Children are now the target of more adult anxiety than ever before. Author Carl Honor asks: How do we rescue childhood from hyper-parenting?

Micro-managed and bubble-wrapped children

“Adults have hijacked childhood in a way we haven’t seen before in history,” says author Carl Honoré.

It’s happening all over the world: in middle class families in particular, parents are obsessed with micro-managing their children’s lives. While it’s natural to want the best for children, this instinct has been warped and distorted, argues Honoré in his book Under Pressure: Rescuing Our Children from the Culture of Hyper-Parenting.

“Now, everything is supervised, scheduled, controlled, and there’s this strange unwillingness to let go or to be uncertain of about anything.  I think parents particularly want a single recipe for raising an alpha child, and there’s a lot of pressure,” he says.

“We’re so marinated in the culture of professionalizing everything doing everything as perfectly as possible that that ethos has affected our approach to raising children, too.”

Children are micromanaged and bubble-wrapped to the extent that they haven’t had a taste for how to handle risk. There are different names for hyper-parenting in different countries:

  • “Helicopter parents” hover over their children in North America.
  • “Curling parents” sweep the ice in front of their child in Scandanavian countries.
  • “Education mothers” guide their child through the school system in Japan.

There’s a cumulative effect of hyper-parenting.  It’s seen in competitive youth sports leagues and advertisements that hold a tremendous power over children. It’s also evident in school systems which focus on bench-marking. “Governments have changed school systems, and turned them into assembly lines where everybody’s being tested half-to-death,” says Honoré.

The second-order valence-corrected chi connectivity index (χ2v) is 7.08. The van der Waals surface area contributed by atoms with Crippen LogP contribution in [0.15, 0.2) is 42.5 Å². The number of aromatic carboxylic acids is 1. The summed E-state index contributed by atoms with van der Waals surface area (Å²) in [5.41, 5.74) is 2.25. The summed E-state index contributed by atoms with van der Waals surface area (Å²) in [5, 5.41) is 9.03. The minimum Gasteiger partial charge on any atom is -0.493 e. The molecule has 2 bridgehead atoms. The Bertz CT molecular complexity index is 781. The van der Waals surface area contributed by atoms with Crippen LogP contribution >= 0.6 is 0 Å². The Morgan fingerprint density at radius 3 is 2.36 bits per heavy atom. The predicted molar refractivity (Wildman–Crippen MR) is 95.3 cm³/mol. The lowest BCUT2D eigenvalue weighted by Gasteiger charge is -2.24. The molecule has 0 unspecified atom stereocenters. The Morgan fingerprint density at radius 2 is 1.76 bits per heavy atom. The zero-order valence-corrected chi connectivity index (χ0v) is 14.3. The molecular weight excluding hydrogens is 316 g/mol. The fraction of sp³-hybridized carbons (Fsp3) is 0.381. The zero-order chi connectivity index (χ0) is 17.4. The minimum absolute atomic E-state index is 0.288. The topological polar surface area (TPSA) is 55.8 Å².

The age of the trophy child

Today, some families are so heavily focused on the children that they become the parent’s project.  Parents document each milestone or moment with various digital and video cameras posting their results immediately on social networking sites like Facebook.

“Childhood is too precious to be left to children and children are too precious to be left alone,” says Honoré.

Parents keep their kids in busy schedules dashing from activity to activity: piano, baseball, language lessons, basketball, soccer, tennis, swimming and karate. There are even academic programs developed to give children an advantage. In Shanghai, China, there’s an “early MBA” program for kids barely out of diapers. Families revolve around children and their schedules and even arrange holidays and weekends to please them.

“Even when we poke fun at overzealous parenting – the mother who corrects all the spelling in her daughter’s homework, the father who berates the soccer coach for not playing his son more – part of us wonders, What if they’re right? What if I’m letting my children down by not parenting harder?” asks Honoré. “Racked by guilt and terrified of doing the wrong thing, we end up copying the alpha parent in the playground.”